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Re: <nettime> 'IANA' to revoke .su ccTLD?
Morlock Elloi on Fri, 25 Oct 2002 13:12:29 +0200 (CEST)


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Re: <nettime> 'IANA' to revoke .su ccTLD?


I should have been more precise: the real issue is centralised addressing
mechanism. Vanity remapping within it to ascii names is a parasitic sub-issue.

The computing resources needed for distributed addressing are here. Witness
802.11b developments - self-configuring mesh networks a la wikiwiki and
similar. The point is to use whatever pipes are available to run addressing
system, but not the one managed by pipe owners. 

This is crucial. Pipe owners should do routing within their domains, moving
bits from A to B. Like dialing a telephone number, the telephone system doesn't
care about the name of the person you call. That is resolved in your phone
book.

Imagine if AT&T and baby Bells managed names instead of numbers ... and if
Ronda Hauben didn't pay the monthly tax she would become unreachable.

Imagine unmarked streets and roads and no house numbers, but if you pay you get
directions "... on third street turn to the left, enter 5th house and knock on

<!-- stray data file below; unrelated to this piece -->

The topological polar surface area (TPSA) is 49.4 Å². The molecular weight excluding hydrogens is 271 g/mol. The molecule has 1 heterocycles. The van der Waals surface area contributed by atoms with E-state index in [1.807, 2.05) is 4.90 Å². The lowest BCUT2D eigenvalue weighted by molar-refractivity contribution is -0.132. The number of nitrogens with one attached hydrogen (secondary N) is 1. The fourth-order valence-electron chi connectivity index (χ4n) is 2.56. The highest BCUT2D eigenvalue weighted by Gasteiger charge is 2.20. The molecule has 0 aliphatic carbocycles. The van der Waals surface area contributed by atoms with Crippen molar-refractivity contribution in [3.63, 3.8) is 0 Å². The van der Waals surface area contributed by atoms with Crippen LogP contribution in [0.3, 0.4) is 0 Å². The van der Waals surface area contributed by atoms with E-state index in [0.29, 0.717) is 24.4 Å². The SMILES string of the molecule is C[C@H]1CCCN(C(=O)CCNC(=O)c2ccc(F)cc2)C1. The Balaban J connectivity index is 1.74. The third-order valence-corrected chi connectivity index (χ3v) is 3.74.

the second door from the right."

Same thing.

Right now, the addressing system is closely intertwined with the routing. What
is needed is public knowledge of routing endpoints, and then each member of the
public maps addresses over that. Like road signs.

Transistors are small enough and cheap enough to handle this today. The reason
for centralised addressing is no more technical - it's only a tax-collecting
issue. A toll gate.

This is important to understand - technology is at the point where the biggest
concentration nodes and huge corps based on them are about to become
irrelevant. We will drive our own bits the way we see it fit.

In the meantime, transportation companies are smashing private cars. As more
users learn how to drive that will become the needed annoyance point.


> Unfortunately, the real issue is *not* how to sidestep the current DNS 
> with its root servers controlled by people that didn't quite managed 
> to become politicians, but thanks to this internet thingie got some sort 
> of power anyways.
> 
> The *real issue* as I understand it is that the IP numbers are critical
> for the tcp/ip protocol and those have been put into ICANN's hands.
> The IP numbers must be unique for the messages to have a destination
> on the Internet.



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